Sunday, September 11, 2016

Two Thousand Nine Hundred Seventy-Four

My son is now a high school freshman. My daughter is a junior. She was just over a year old when it happened. My son wasn't even born.

In school, they learn about the events of September 11, 2001. It's a history lesson for them. They learn about what happened based on what is written on a page, what they see on a video, what they read online. It is sad yes. The chain of events, the heightened awareness, security at the airport, the news, all of it, is normal to them.

But prior to what happened fifteen years ago, it wasn't.

We weren't always at war. We didn't need to take our shoes off at the airports. We didn't have to worry about our safety to that extreme.

I wrote the words below in 2011. For that article, and when I re-ran the story since, I used the total number of people I had heard to have died due to the events of that day, not including those who heinously perpetrated the attacks. That number was 2,974. Depending on where you read it, it could have been 2,977. Tallies since then have brought the number up to 2,980. But regardless of the number, that's too many lives lost.

So while I know that it's been almost a month since my last post on this humble, little blog, I thought I'd come back and honor the memories of the people for whom this country still mourns, and think how the events on that fateful day changed the course of American history, fifteen years since. By the time this posts goes live, it is nightfall...fifteen years ago that the final plane crashed in a field somewhere in Pennsylvania.



Two thousand nine hundred seventy-four.

2,974.

That's the number of people who lost their lives when everything was finally taken into account. Countless lives were affected by this national tragedy. Even if you didn't know anybody on those planes, at the World Trade Center, or the Pentagon, you grieved along with those who did. You stood there in shock, in a daze, just glued to the television or radio.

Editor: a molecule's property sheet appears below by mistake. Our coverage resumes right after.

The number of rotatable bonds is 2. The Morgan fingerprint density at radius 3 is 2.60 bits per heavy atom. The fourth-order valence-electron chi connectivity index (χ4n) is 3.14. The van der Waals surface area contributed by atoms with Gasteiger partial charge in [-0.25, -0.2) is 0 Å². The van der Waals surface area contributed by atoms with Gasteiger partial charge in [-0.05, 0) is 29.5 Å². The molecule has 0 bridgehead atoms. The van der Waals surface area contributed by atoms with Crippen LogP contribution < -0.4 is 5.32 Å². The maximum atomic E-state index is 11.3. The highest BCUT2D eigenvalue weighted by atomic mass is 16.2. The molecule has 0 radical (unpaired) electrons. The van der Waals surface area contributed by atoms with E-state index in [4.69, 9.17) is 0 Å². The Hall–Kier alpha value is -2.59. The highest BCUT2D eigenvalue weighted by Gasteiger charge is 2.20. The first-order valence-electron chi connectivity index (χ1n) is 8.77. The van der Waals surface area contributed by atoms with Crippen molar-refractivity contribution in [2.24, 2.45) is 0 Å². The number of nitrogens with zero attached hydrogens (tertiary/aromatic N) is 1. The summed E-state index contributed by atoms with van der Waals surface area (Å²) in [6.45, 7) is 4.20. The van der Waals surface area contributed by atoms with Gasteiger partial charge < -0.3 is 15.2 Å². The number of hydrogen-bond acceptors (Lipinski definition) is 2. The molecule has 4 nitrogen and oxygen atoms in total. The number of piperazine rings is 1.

Our lives have not been the same since. My daughter, now eleven, asks what we (her parents) were doing that morning. "We were just going about our lives," was my reply. "We watched the morning news, getting ready for work, and couldn't believe what we were seeing on the screen." She was just over a year old. She couldn't have understood what was going on then. But she will learn that what she sees as "normal" now, really wasn't before that Tuesday morning.

Two thousand nine hundred seventy-four. It is the number of reasons why we never forget what happened fifteen years ago today.

On this day, the fifteenth anniversary of the September 11 attacks, my family and I send our prayers to those who lost loved ones that Tuesday morning. We pray, and will continue to pray for:

the children who lost their parents that day.

the children who would never meet their fathers because of the events of that day.

the firefighters and policemen and women who risk their lives doing their jobs, running into the face of dangers as many are running in the opposite direction.

those servicemen and women fighting for our freedoms away from home, whether or not we agree with the conflicts they battle.

for our leaders, regardless of their affiliation, that they make the right choices to keep the citizens of our country, and others, safe.

And finally, we pray for peace. Peace amongst ourselves as family, as a community, as a nation.

Sincerely,

JayBee Anama

2 comments:

John Miller said...

With my 4 girls basically all grown up now (soon to be 18-soon to be 25), it really hits me NOW to think that this is the only way of life they really know.

Fuji said...

My memory sucks for only being 44 years old... but I can still remember when 9/11/01 like it was yesterday. Great post covering such a tragic moment in our country's history.